Then, there is the recognition of perception. This is called sañña (perception) which is also subject to change as it is conditioned by contact. Perception changes due to impermanence of contact.

Impermanence of Formations

Perception is followed by sankhara (mental formations). If the mental factor was directed to a certain matter, on that occasion there is volitional activity, and this is called sankhara. Here, he observes the impermanence of the mental formation with the change of contact. All these are based on the activities of the mind.

Now he understands every aspect in this life process which was considered as self (form, feeling, perception and formation); or anything pertaining to a self. He has real wisdom to see things as they really are. One may contemplate on impermanence saying “anicca, anicca” continuously, but still be holding onto the notion of “I am” or “mine”. To avoid this, it is important to realize the impermanent, no-self nature in inhalation-exhalation and in any other external object.

Impermanence of Consciousness

Finally, he sees the impermanent nature of all that has been cognized (the rise and fall of breath, rapture, joy, feelings, and perceptions). It is through this insight that the true nature of the five aggregates of clinging is understood and seen in the light of impermanence:

material form (rupa) derived from the four great elements, feeling (vedana) that is conditioned by contact, perception (sañña) that is conditioned by contact, mental formations (sankhara) that is conditioned by contact, and consciousness (viññana) that is conditioned by mentality-materiality (nama-rupa)

Being fully concentrated on anapanasati, he now dwells ardent, with full awareness, and clear comprehension of impermanence. With the base of this awareness, established in anicca (impermanence), he develops an understanding of his own life, the impermanent nature of others who breathe and live, and the impermanent nature of material form, feeling, perception, mental formations and consciousness (the five aggregates of clinging).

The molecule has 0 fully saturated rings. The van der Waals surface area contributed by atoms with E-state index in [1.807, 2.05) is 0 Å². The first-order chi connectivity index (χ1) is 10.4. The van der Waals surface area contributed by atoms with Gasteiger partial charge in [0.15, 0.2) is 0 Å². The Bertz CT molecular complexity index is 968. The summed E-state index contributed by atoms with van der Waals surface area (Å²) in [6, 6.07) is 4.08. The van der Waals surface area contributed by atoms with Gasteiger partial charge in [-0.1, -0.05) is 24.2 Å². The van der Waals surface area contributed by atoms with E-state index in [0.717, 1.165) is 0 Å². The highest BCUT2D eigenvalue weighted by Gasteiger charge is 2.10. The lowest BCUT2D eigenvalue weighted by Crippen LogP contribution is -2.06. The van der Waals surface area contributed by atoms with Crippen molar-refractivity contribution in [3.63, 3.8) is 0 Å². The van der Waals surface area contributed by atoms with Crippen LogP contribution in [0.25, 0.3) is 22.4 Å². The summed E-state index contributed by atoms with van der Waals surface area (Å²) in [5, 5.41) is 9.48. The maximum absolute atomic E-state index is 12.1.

Thus, he observes the impermanent characteristic of phenomenal existence, internally and externally. He does not see a difference in him and the outer world. He sees the characteristic of phenomenal existence as subject to cause and effect. Now he is gaining knowledge, and his comprehension is increasing. He sees things as they really are, in whatever material form: whether past, present or future, far or near, external or internal. He sees the impermanence even of the rapture and pleasure that he is experiencing in breathing mindfully. Now, based on the impermanent breath, he understands the impermanent nature of the five aggregates of clinging.

He realizes that whatever is impermanent and subject to change, is suffering (dukkha). And, whatever is impermanent is without self (anatta). It is through this insight that the true nature of the aggregates is clearly seen; in the light of three signs (ti-lakkhana): impermanence (anicca), suffering (dukkha) and without self (anatta).

He sees the impermanent, suffering and no-self nature of all conditioned and component things. As a result, he knows there is no “I”, no self, or anything pertaining to a self. When he trains himself to breathe in and out focusing on impermanence, he understands that anything taken as ‘mine’ is impermanent; anything taken as ‘I am’ is impermanent; and anything that is taken as ‘my self’ is impermanent. He realizes that whatever is impermanent, is without self. That which is without self, is not ‘mine’, not ‘I am’, and is not ‘my self’. Thus he sees everything as it really is – with wisdom.